This guest post is by Elisabeth Sharp McKetta. Elisabeth teaches writing for Harvard Extension School, is the founder of Poetry for Strangers, and the author of two books, The Creative Year: 52 Workshops for Writers and The Fairy Tales Mammals Tell. You can find her at elisabethsharpmcketta.com. Listening to my nearly four-year-old daughter tell a story […]
I first wanted to become a writer because I read those great books (you know the ones: Great Expectations and Harry Potter and Les Miserables and On the Road) and thought, “Wouldn’t it be wonderful to do this all day, to spend your afternoons having conversations with interesting characters and dealing with the deep challenges of the soul?”
No matter how thick our skin is, it’s always tough to hear something negative about our work. We’ve worked so hard on it for so long, made so many edits, and now there’s even more to change. How does our manuscript even remotely resemble the original idea?
Luckily, there are a few things you can do to handle critiques in a more positive way. Here are four of my tips.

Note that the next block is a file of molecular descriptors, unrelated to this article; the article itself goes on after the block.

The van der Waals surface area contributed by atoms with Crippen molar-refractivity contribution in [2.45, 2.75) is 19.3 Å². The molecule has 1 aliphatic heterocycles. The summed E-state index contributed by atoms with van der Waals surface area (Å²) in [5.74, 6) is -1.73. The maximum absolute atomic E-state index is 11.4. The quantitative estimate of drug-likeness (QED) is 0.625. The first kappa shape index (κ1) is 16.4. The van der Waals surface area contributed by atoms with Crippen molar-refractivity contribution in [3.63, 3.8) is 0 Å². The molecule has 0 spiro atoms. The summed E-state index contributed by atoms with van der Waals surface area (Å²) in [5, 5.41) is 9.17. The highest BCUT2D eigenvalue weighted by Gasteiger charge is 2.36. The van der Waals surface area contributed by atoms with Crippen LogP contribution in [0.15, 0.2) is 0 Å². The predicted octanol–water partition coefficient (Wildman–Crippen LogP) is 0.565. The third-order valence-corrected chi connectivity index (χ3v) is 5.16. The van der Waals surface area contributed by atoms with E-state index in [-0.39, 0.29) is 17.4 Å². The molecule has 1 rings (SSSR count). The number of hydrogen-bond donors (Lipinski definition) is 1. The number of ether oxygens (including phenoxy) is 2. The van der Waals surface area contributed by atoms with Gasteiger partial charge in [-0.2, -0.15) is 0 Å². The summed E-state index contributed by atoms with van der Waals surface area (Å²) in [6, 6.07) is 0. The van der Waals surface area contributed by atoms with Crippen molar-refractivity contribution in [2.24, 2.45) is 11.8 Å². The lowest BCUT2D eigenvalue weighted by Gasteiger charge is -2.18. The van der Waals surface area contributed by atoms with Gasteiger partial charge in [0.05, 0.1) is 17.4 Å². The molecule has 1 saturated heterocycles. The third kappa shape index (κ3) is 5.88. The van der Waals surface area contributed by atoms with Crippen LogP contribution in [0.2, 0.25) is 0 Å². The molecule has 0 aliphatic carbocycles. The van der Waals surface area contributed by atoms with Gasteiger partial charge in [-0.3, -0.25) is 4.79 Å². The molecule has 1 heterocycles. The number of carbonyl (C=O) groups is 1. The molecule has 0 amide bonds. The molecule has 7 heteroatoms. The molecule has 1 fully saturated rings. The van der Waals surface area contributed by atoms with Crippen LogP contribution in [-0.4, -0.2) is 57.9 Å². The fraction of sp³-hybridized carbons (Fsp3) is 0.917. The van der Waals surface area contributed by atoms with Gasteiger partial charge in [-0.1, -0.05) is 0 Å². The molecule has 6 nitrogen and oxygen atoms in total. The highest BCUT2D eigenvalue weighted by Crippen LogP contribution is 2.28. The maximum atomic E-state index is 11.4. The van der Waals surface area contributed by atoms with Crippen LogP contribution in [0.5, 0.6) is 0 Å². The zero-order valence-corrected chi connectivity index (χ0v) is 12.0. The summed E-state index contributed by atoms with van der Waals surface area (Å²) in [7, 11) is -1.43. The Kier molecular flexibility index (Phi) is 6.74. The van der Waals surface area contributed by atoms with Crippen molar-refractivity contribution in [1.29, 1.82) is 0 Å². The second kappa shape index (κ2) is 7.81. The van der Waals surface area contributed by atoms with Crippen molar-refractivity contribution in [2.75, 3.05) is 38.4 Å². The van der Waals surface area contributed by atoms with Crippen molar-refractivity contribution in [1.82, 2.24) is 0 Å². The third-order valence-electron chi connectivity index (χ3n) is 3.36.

One of the single most powerful things you can do to improve your writing in the New Year has nothing to do with writing itself.
Below are seven key questions to help you on your way.
When you write using the omniscient voice you are essentially speaking from the point of view of God.
Today, Joe brought my attention to a strange quirk of the English language: we use “whose” for inanimate objects. It sounds so weird when you use the phrase like, “I placed the iPhone whose screen is broken in the bin,” but it’s technically grammatically correct.
This guest post is by our newest regular contributor, Marcy McKay. Marcy, who has joined us several times before, is the “Energizer Bunny of Writers.” She believes writing is delicious and messy and hard and important. If you’ve ever struggled with your writing, you can download her new and totally FREE book, Writing Naked: One Writer Dares […]
I know what it is like to be a cat. Because, I am a cat. I know what is like to eat dry cat food on the floor. I know what it is like to eat grass. I know what it is like to not have any thumbs and wait for someone to open the door or a can of food for me.
As I work my way through round five of edits on my first fiction manuscript, I keep asking myself … am I there yet?
And I never quite seem to be. There’s always one more round of edits to address.
So you want to become a writer.
Perhaps you write because it makes you feel alive. Perhaps you read a book that made you think, “It must feel amazing to write something like this. Maybe I could be a writer.” Perhaps you feel like you can’t not write.
So then, how do you do it? How do you become a writer?